Judge's Lodging, Presteigne

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The Judge's Lodging, Presteigne

The Judge's Lodging is a prominent nineteenth century former court house in Presteigne in Radnorshire, which today serves as an unusual museum.

The building was opened in 1829, containing a court room, accommodation for visiting assize judges (hence the name), and also to accommodate the administrative business performed by the Justices of Radnorshire, and thus it served as both the judicial and administrative centre of the county.

The museum displays the life of the courts as they were in the Victorian heyday: the judge's apartments themselves contrasting starkly with the damp cells beneath, along with servants' quarters and displays of the courts in operation.


The original judicial centre of Radnorshire was Rhayader. However the latter town fell out of favour after a judge was murdered there in the 1530s, and in 1542 the decision was made to shift the county town to Presteigne. The Court of Great Sessions met here from that year, and continued until the replacement of that Court with the Courts of Assize in 1830. Both the Assize judges and the justices of the peace sat at Presteigne.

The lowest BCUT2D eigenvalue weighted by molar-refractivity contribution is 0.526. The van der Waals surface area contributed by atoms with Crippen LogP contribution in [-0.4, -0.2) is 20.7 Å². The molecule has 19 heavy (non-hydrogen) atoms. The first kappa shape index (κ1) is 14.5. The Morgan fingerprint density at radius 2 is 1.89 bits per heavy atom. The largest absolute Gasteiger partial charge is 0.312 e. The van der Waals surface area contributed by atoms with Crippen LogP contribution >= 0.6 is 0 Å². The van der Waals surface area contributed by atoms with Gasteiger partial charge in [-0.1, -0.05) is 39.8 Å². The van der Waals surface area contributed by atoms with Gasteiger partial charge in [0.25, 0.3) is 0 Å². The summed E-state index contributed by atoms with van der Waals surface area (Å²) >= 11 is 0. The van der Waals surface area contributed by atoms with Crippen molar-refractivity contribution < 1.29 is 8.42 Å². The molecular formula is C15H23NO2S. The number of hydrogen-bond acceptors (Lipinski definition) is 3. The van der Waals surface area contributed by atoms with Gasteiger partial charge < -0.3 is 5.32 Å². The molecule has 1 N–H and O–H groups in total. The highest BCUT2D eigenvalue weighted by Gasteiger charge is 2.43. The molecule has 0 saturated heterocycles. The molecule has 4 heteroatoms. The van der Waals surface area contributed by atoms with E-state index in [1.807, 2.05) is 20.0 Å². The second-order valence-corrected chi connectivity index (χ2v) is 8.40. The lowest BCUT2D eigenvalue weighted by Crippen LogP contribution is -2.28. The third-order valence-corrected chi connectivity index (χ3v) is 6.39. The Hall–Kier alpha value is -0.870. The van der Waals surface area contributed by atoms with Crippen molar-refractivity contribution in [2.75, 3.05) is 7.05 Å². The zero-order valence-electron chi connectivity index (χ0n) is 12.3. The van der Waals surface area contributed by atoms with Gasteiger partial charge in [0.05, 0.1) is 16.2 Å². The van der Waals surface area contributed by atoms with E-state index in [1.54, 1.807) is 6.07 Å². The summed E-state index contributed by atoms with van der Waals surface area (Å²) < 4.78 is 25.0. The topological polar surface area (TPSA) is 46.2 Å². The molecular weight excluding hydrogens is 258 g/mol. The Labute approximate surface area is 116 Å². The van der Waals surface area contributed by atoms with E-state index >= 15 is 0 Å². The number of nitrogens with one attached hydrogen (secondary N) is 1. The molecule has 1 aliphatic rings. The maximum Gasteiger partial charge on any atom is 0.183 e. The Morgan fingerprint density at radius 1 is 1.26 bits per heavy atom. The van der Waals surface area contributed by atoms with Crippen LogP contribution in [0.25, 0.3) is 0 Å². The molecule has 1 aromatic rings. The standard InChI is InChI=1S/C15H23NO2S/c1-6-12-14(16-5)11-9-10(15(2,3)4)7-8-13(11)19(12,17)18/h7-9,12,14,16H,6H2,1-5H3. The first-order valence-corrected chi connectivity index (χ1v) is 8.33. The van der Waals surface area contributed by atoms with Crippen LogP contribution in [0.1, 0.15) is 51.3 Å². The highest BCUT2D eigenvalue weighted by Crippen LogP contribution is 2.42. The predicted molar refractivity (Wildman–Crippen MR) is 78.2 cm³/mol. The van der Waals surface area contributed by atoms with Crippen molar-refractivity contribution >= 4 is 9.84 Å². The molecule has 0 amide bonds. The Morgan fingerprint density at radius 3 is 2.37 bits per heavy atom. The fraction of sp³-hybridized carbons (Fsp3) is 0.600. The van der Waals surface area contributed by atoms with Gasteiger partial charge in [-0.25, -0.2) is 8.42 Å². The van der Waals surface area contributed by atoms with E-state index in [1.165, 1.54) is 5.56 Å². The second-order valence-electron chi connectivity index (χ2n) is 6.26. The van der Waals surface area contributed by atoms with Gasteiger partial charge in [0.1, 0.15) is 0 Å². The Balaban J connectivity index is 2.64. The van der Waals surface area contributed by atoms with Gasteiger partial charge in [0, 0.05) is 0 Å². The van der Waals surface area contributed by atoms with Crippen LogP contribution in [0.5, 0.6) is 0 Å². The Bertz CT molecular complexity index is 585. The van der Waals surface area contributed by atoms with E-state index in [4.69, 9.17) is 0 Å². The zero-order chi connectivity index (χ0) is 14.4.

There was a Shire Hall serving as a court room, a lodging house for the judges and a gaol, but the Shire Hall fell into a dangerously dilapidated state, as did the gaol, frequently broken out of.

In 1829 therefore the new building was built, at a cost of just over £7,000 at the prices of the day.

Administrative business left the town in 1889 for Llandrindod Wells, the new rising town, but the assize courts remained in Presteigne until October 1970, and the magistrates court until the 1990s, when the increasingly dilapidated state of the building became a concern.

The court was closed but soon moves began to restore it. In 1997 the building was reopened, as a museum.

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